The Cavalier coat is described as a “single coat” , and does not have the same degree of insulation as double coat breeds. They were developed in warmer climates. Even the hardiest dogs developed in more northerly climates were always kept in warm sheltered kennels.
Puppies, older/sick dogs, & dogs with short clipped coats do not tolerate the cold weather and may need a coat when outside In the winter. Adult dogs out in cold weather may also need a coat.
Look for coats that cover the dog from the neck from the base of the tail [so that the hips are covered] and ideally have a panel to cover the chest area underneath – this also helps to keep them clean. Be careful though that your Cavalier does not overheat especially if they are running around.
When snow is on the ground this can collect on feathering and between toes which is extremely uncomfortable for the dog. The best way to remove this on return home is to stand the dog in warm water and once the ice is melted, gently dry the dog with a towel and hairdryer so that they do not get chilled.
NEVER leave your dog alone in a car during cold weather. A car can act as a refrigerator in the winter, keeping in cold freezing air your Cavalier could literally freeze to death.
Antifreeze, which often collects on driveways and roads, is highly poisonous. Although it smells, tastes good and sweet to your Cavalier, it is lethal and will kill.
Salt and grit, used to melt ice on paths and roads, may irritate footpads. Be sure to wash and dry your dog’s feet after a walk. Otherwise your Cavalier could ingest small quantities of these irritants when grooming themselves.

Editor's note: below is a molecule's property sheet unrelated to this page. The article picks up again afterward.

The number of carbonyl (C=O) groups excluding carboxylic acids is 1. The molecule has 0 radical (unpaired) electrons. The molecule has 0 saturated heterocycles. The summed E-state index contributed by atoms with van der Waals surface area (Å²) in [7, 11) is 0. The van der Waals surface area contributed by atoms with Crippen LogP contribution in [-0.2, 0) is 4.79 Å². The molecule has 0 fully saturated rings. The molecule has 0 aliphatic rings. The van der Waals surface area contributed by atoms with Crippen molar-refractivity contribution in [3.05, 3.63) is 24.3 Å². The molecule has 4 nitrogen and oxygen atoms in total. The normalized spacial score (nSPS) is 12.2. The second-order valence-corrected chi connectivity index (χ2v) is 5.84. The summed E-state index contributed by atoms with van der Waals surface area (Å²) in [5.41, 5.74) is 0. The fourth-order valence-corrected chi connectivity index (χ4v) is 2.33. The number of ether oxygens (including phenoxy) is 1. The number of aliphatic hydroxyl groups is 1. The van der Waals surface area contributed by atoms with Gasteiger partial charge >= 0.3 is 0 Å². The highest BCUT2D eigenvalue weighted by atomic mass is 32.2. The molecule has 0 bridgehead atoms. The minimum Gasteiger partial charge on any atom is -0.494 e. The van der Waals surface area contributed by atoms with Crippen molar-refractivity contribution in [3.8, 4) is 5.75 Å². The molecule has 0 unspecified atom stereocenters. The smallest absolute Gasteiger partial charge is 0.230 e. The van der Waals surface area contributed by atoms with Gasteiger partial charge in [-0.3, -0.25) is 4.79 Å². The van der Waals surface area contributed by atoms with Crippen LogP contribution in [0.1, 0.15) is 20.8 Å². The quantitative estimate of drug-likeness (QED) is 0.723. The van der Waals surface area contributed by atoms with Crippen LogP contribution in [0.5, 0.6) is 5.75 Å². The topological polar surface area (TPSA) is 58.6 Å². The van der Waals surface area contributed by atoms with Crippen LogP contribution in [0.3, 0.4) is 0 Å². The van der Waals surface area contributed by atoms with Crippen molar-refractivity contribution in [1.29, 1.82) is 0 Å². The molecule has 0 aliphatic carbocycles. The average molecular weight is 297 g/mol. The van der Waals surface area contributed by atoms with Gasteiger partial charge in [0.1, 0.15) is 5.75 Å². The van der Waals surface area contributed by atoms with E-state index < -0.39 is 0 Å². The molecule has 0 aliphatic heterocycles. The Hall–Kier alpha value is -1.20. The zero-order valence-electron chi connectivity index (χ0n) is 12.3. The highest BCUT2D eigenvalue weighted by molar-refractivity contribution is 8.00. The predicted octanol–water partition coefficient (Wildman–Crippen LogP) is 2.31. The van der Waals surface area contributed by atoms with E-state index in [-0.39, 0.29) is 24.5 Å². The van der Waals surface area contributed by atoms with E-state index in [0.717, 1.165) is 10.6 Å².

Provide plenty of fresh water. Your dog is just as likely to get dehydrated in the winter as in the summer. Snow is not a satisfactory substitute for water.
Be very careful with supplemental heat sources. Fireplaces and portable heaters can severely burn your dog. Make sure all fireplaces have screens, and keep portable heaters out of reach.
- Dogs prefer shade
- Dogs Walking on hot pavements is like us walking hot coals
- Dogs die in hot cars
- Dogs die of heat exhaustion in Cars – the RSPCA were called out to over 6000 dogs in distress 2011
- Dogs do not handle heat the same way we do
- Dogs do not sweat
- Dogs pant to cool down
- Dogs only have sweat glands in their paws
- Dogs rely on panting to cool down.
- Dogs body temperature is 100.5-102f if this rises to 105-107f the dog is at serious risk of developing heat exhaustion and death will follow quickly
Wild dogs snooze through the hottest part of the day.
Wolves hunt Early morning or late evening.